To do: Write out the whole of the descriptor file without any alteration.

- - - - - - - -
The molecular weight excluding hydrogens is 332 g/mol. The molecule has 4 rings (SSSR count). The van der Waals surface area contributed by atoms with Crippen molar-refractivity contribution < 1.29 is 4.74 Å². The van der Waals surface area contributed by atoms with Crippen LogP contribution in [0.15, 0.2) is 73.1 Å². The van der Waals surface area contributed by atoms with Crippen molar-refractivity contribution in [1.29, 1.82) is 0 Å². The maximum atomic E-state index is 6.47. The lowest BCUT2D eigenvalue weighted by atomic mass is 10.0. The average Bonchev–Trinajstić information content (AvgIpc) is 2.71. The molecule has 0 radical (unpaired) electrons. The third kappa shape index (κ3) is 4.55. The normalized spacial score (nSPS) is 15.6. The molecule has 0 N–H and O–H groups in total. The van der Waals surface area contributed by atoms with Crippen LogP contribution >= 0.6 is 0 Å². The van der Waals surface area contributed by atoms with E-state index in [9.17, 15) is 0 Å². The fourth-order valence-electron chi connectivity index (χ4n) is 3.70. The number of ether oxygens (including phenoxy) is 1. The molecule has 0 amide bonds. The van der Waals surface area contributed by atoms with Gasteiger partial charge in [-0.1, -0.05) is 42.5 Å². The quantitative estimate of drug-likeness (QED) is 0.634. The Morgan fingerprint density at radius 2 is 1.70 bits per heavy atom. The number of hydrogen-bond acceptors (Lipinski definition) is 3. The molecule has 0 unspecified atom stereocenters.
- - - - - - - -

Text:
The molecular weight excluding hydrogens is 332 g/mol. The molecule has 4 rings (SSSR count). The van der Waals surface area contributed by atoms with Crippen molar-refractivity contribution < 1.29 is 4.74 Å². The van der Waals surface area contributed by atoms with Crippen LogP contribution in [0.15, 0.2) is 73.1 Å². The van der Waals surface area contributed by atoms with Crippen molar-refractivity contribution in [1.29, 1.82) is 0 Å². The maximum atomic E-state index is 6.47. The lowest BCUT2D eigenvalue weighted by atomic mass is 10.0. The average Bonchev–Trinajstić information content (AvgIpc) is 2.71. The molecule has 0 radical (unpaired) electrons. The third kappa shape index (κ3) is 4.55. The normalized spacial score (nSPS) is 15.6. The molecule has 0 N–H and O–H groups in total. The van der Waals surface area contributed by atoms with Crippen LogP contribution >= 0.6 is 0 Å². The van der Waals surface area contributed by atoms with E-state index in [9.17, 15) is 0 Å². The fourth-order valence-electron chi connectivity index (χ4n) is 3.70. The number of ether oxygens (including phenoxy) is 1. The molecule has 0 amide bonds. The van der Waals surface area contributed by atoms with Gasteiger partial charge in [-0.1, -0.05) is 42.5 Å². The quantitative estimate of drug-likeness (QED) is 0.634. The Morgan fingerprint density at radius 2 is 1.70 bits per heavy atom. The number of hydrogen-bond acceptors (Lipinski definition) is 3. The molecule has 0 unspecified atom stereocenters.